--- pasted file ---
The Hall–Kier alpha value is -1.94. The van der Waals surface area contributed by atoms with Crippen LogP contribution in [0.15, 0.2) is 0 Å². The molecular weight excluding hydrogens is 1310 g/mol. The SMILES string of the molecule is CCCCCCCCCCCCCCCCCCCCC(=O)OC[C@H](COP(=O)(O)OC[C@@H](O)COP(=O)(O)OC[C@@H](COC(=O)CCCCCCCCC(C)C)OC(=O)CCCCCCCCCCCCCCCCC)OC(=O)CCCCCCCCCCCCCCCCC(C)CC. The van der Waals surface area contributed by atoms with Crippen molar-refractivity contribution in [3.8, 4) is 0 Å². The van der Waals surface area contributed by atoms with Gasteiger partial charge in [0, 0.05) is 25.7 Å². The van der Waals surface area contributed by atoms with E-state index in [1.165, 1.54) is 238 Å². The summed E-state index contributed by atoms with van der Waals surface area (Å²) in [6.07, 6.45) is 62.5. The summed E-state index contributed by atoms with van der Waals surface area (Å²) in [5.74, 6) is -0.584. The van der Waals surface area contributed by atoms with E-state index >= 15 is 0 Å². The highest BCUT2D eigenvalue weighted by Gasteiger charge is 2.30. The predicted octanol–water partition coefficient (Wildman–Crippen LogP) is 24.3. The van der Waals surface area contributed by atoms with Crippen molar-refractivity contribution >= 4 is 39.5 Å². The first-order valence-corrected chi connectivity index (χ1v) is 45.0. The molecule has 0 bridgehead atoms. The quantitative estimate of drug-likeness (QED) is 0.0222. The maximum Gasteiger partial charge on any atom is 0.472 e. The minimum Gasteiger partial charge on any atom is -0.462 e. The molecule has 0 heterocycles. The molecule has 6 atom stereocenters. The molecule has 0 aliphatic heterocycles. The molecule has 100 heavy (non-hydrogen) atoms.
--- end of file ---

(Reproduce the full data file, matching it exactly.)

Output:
The Hall–Kier alpha value is -1.94. The van der Waals surface area contributed by atoms with Crippen LogP contribution in [0.15, 0.2) is 0 Å². The molecular weight excluding hydrogens is 1310 g/mol. The SMILES string of the molecule is CCCCCCCCCCCCCCCCCCCCC(=O)OC[C@H](COP(=O)(O)OC[C@@H](O)COP(=O)(O)OC[C@@H](COC(=O)CCCCCCCCC(C)C)OC(=O)CCCCCCCCCCCCCCCCC)OC(=O)CCCCCCCCCCCCCCCCC(C)CC. The van der Waals surface area contributed by atoms with Crippen molar-refractivity contribution in [3.8, 4) is 0 Å². The van der Waals surface area contributed by atoms with Gasteiger partial charge in [0, 0.05) is 25.7 Å². The van der Waals surface area contributed by atoms with E-state index in [1.165, 1.54) is 238 Å². The summed E-state index contributed by atoms with van der Waals surface area (Å²) in [6.07, 6.45) is 62.5. The summed E-state index contributed by atoms with van der Waals surface area (Å²) in [5.74, 6) is -0.584. The van der Waals surface area contributed by atoms with E-state index >= 15 is 0 Å². The highest BCUT2D eigenvalue weighted by Gasteiger charge is 2.30. The predicted octanol–water partition coefficient (Wildman–Crippen LogP) is 24.3. The van der Waals surface area contributed by atoms with Crippen molar-refractivity contribution >= 4 is 39.5 Å². The first-order valence-corrected chi connectivity index (χ1v) is 45.0. The molecule has 0 bridgehead atoms. The quantitative estimate of drug-likeness (QED) is 0.0222. The maximum Gasteiger partial charge on any atom is 0.472 e. The minimum Gasteiger partial charge on any atom is -0.462 e. The molecule has 0 heterocycles. The molecule has 6 atom stereocenters. The molecule has 0 aliphatic heterocycles. The molecule has 100 heavy (non-hydrogen) atoms.